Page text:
Client Letter – Q3 2018

During the past quarter, the best performing asset classes were U.S. large growth stocks, large value stocks, and U.S. small stocks. The following chart shows the 1-year, 5-year, and 10-year performance of many DFA funds (representing different asset classes) compared to the S&P 500 Index:

Market Returns for the period ending September 30, 2018

DFA Fund / Index 1 Year Return 5 Year Return 10 Year Return*
S&P 500 Index 17.91 13.95 11.97%
DFA U.S. Large Value 11.34 11.82 11.29%
DFA U.S. Small 12.93 10.80 12.40%
DFA U.S. Small Value 9.79 9.31 10.81%
DFA Real Estate (REITs) 4.38 9.44 7.66%
DFA Int’l Large 3.08 4.50 5.23%
DFA Int’l Large Value 1.90 4.08 4.82%
DFA International Small 1.00 7.10 8.87%
DFA Int’l Small Value -3.00 6.59 8.51%
DFA Emerging Markets Core -2.48 3.57 6.17%
DFA 5-Year Global Bonds 0.29 1.68 3.04%
DFA Inflation Protected Bonds -0.05 1.23 3.43%

*Note: Returns for periods greater than 1 year are annualized. Top 3 returns are in bold.

Patience is a cardinal virtue when investing, especially when you are using a diversified portfolio that spreads your money around the globe. If there’s anything our firm has learned in nearly 18 years of helping investors, it is this: Your life goals are not dependent on the day-to-day performance of the stock market! You need to provide for your family and to take care of yourself in old age. For that you need protection from the ravages of inflation and a steady source of spendable money to meet your needs. That is an entirely different goal than matching or beating “the stock market.” If you make your goal to keep pace with “the market” (too often mistakenly identified with the performance of the Dow Jones Industrial Average or the S&P 500), it is likely that your real goal of financial security will be frustrated.

We bring this up now because we have also learned through experience that it takes a highly diversified portfolio—one that invests in a lot of stocks and bonds NOT included in the Dow or the Standard & Poor’s 500 Index—to give you consistent returns that will keep up with inflation, but will not bankrupt you when certain parts of the world’s investment markets inevitably crash. We invest in that highly diversified way knowing that there will be times when it looks like a mistake, because the Dow or the S&P is going up, and the diversified portfolio looks like it is lagging (as has happened this year). We know that will unsettle some investors; that they will think they are making a mistake by sticking with the diversified portfolio.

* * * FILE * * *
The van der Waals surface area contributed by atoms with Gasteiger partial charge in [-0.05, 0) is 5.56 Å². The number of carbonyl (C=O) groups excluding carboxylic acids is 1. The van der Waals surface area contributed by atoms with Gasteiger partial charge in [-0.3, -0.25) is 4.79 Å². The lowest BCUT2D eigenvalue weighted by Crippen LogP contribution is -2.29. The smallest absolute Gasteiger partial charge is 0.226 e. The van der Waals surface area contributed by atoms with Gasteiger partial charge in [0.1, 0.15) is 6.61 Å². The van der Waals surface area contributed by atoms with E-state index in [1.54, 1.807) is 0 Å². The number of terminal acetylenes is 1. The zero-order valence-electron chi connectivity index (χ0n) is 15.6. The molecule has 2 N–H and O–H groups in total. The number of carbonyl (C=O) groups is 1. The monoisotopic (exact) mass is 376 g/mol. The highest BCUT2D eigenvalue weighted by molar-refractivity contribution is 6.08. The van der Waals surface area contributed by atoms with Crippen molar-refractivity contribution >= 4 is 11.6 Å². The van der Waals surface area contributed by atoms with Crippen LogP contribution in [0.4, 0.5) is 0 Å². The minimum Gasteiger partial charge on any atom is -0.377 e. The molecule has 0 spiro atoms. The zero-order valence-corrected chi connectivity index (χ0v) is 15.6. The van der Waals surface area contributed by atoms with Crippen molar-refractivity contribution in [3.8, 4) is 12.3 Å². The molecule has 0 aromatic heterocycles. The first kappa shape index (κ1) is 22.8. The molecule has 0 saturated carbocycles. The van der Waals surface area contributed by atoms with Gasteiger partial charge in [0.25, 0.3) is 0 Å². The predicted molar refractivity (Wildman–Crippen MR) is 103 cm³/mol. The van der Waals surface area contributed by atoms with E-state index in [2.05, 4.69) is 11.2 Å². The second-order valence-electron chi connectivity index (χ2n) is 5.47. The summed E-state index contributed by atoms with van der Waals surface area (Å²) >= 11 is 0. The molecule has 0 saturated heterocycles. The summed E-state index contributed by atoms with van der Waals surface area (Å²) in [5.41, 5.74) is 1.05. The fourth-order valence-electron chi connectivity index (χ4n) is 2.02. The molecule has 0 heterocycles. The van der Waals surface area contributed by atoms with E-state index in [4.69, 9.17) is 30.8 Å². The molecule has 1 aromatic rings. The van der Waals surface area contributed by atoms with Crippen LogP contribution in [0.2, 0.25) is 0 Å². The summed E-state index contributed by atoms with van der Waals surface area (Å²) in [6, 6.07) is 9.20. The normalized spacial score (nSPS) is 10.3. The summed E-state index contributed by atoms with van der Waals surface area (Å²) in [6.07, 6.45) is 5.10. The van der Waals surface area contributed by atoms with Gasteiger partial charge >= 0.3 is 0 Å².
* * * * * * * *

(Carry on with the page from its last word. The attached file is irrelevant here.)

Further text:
But our experience through many market cycles, through panics, through bear markets, and through crashes has also shown us that over an investor’s lifetime, the diversified portfolio will hold up better than one that puts all its eggs into one basket, or a portfolio that constantly picks different eggs based on recent short-term trends. It will prevent a portfolio from being devastated during a market crash, will help it recover more quickly from bear markets, and will protect it from the unpredictable fluctuations of individual asset classes.

For over a year now the returns in investment markets have been concentrated in one narrow area: big, high-tech stocks that heavily influence the performance of the S&P 500. Other asset classes have lagged behind, or have lost money. We’ve seen this happen before. The last time trends were this dramatic was 1999, when the dot.com stocks soared. We remember what happened after that: the big indexes lost money for almost three years in a terrible bear market, while our diversified portfolios mostly held their value and recovered more quickly. We are not predicting another imminent bear market, but we are comforted by holding a diversified portfolio, optimistic that our investors will weather the storm and come out ahead.

We urge you to stay the course. Remember that some of your money IS in those parts of the market that are going up. Other parts of your portfolios are in asset classes that—although temporarily depressed—have done better than the S&P 500. There will come a time when those high-flying tech stocks drop back to earth, and there will come a time when our value stocks, small stocks, and international stocks will surge ahead. We can’t predict when and how (and we are skeptical about any claims to predict the future) but past experience makes us confident in our investment choices. In the meantime, if you have questions about your portfolio or any specific investment in it, please call us.

Thank you again for your business and your trust.

Enjoy your fall 😊.

Chris signature


About Christopher M. Jones, CFP®

12 CMJ professional headshot

Christopher M. Jones is the Founder and President of Sparrow Wealth Management, a fee-only Registered Investment Advisor in Nevada and Pennsylvania. Before entering the investment management field, Mr. Jones was a consultant for Monitor Company, a strategy consulting firm in Cambridge, MA. Mr. Jones graduated summa cum laude from Brigham Young University with a B.S. in Economics and a minor in Business Management. Mr. Jones is a CERTIFIED FINANCIAL PLANNERTM practitioner.